The crisis in the US was triggered by a drop in real estate prices as confidence fell. New tough mortgage rules in Canada and the HST in Ontario and BC hit the real estate market hard in July 2010.  BC real estate sales dropped 42% in July. Vancouver Sun
A slight rise in the essentially zero-interest rates could be a catalyst for some homeowners.
It won’t take long for Canadian real estate values to settle back to earth leaving some homeowners under water in liquidity. Then the crisis will begin in Canada all over again. Banks and mortgage companies will be forced to call loans and foreclose. Deflation may restore sanity but only at the price of many people becoming victims of the crash.

By Stephen Pate, NJN Network 

 

Seven must-have real estate contract conditions – The Globe and Mail

Investopedia.com

Seven must-have real estate contract conditions

real estate sign

Various real estate signs from the midtown area in Toronto, Ontario, Canada of office space for lease, houses for sale and sold. The Globe and Mail

It’s a good idea to educate yourself on the not-so-obvious parts of a real estate contract

Amy Fontinelle

Investopedia.com

 

When you formally make an offer on a home you want to buy, you’ll fill out a lot of paperwork specifying the terms of your offer. Aside from such obvious things as the address and purchase price of the property on which you’re making an offer, there are some items you should be sure to include in your real estate purchase contract.

1. Finance Terms

If you are like most people and you won’t be able to buy the home without obtaining a mortgage, your purchase offer should state that your offer is contingent upon obtaining financing at a specified interest rate. If you know you can’t afford the monthly payment on the house if the interest rate is higher than 6 per cent, don’t put 6.5 per cent in your offer. If you do that and you are only able to obtain financing at 6.5 per cent, the seller will get to keep your earnest money deposit when you have to back out of the offer.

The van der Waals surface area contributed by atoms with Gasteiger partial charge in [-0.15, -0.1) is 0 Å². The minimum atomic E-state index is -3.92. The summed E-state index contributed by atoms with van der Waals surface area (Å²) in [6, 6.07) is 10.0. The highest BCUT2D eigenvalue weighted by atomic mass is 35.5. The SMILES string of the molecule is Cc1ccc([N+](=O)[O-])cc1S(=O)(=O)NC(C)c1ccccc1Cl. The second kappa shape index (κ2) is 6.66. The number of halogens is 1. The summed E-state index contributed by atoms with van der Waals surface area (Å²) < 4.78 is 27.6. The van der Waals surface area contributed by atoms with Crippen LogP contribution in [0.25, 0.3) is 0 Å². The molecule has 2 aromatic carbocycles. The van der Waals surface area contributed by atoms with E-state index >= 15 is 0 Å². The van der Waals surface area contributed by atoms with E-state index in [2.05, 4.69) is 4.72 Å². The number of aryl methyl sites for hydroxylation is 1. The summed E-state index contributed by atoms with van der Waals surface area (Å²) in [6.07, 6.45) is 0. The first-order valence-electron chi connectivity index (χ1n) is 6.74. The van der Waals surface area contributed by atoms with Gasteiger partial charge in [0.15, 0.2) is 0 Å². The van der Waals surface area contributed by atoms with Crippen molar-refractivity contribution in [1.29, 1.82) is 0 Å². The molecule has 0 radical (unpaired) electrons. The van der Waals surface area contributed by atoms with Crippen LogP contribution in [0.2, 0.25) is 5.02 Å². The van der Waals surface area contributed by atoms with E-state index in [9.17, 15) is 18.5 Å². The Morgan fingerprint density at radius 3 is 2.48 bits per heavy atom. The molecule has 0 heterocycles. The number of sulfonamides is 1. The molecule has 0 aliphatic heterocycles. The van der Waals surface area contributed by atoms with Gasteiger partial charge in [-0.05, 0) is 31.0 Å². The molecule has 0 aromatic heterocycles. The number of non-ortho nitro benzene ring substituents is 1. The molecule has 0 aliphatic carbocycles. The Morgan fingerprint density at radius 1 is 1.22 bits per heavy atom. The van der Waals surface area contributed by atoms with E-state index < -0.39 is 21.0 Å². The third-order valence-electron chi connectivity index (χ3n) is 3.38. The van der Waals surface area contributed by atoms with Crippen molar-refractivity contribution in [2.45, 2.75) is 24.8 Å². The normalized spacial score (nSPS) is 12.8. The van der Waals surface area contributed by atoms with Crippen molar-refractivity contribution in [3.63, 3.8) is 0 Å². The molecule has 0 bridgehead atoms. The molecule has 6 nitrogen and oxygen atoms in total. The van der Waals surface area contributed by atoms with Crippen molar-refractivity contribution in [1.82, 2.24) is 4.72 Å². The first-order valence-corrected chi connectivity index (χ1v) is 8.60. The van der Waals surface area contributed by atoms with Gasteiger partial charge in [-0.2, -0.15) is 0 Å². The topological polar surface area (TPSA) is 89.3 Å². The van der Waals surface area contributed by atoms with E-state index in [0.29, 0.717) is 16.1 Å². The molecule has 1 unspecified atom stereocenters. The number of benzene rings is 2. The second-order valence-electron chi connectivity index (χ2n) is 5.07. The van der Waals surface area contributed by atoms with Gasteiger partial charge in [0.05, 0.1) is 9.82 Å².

If you need to obtain a certain type of loan in order to complete the deal, you should also specify this in your contract. If you are paying all cash for the property, you should state this as well because it makes your offer more attractive to sellers. Why? If you don’t have to get a mortgage, the deal is more likely to go through and closing is more likely to happen on time. (Learn more in 6 Ways To Come Up With A Down Payment On A Home.)

More from Investopedia.com

2. Seller Assist

If you want the seller to pay part or all of your closing costs, you must ask for it in your offer. The offer should state the amount of closing costs you are requesting as a dollar amount (e.g., $6,000) or as a percentage of the home’s purchase price (e.g., 3 per cent).

3. Who Pays Specific Closing Costs

The agreement should specify whether the buyer or seller will pay for each of the common fees associated with the home purchase, such as escrow fees, title search fees, title insurance, notary fees, recording fees, transfer tax and so on. Your real estate agent can advise you as to whether it is the buyer or seller who customarily pays each of these fees in your area.

4. Home Inspection

Unless you are buying a tear-down, you should include a home inspection contingency in your offer. This clause allows you to walk away from the deal if a home inspection reveals significant and/or expensive-to-repair flaws in the structure’s condition. For example, if the home inspection reveals that the home needs a new roof at a cost of $15,000, the home inspection contingency would give you the option to walk away from the deal.

Investor Education: Buying a home

5. Fixtures and Appliances

If you want the refrigerator, dishwasher, stove, oven, washing machine or any other fixtures and appliances, do not rely on a verbal agreement with the seller and do not assume anything. Specify in the contract any fixtures and appliances that are to be included in the purchase.

6. Closing Date

How much time do you need to complete the purchase transaction? Common time frames are 30 days, 45 days and 60 days. Issues that can affect this time frame might include the seller’s need to find a new home, the remaining term on your lease if you are currently renting, the amount of time you have to relocate if you are moving from a job, and so on. Occasionally, the buyer or seller might want a closing as short as two weeks, but it’s difficult to remove all the contingencies and obtain all the necessary paperwork and funding in such a short time period. (Learn more in 10 Hurdles To Closing On A New Home.)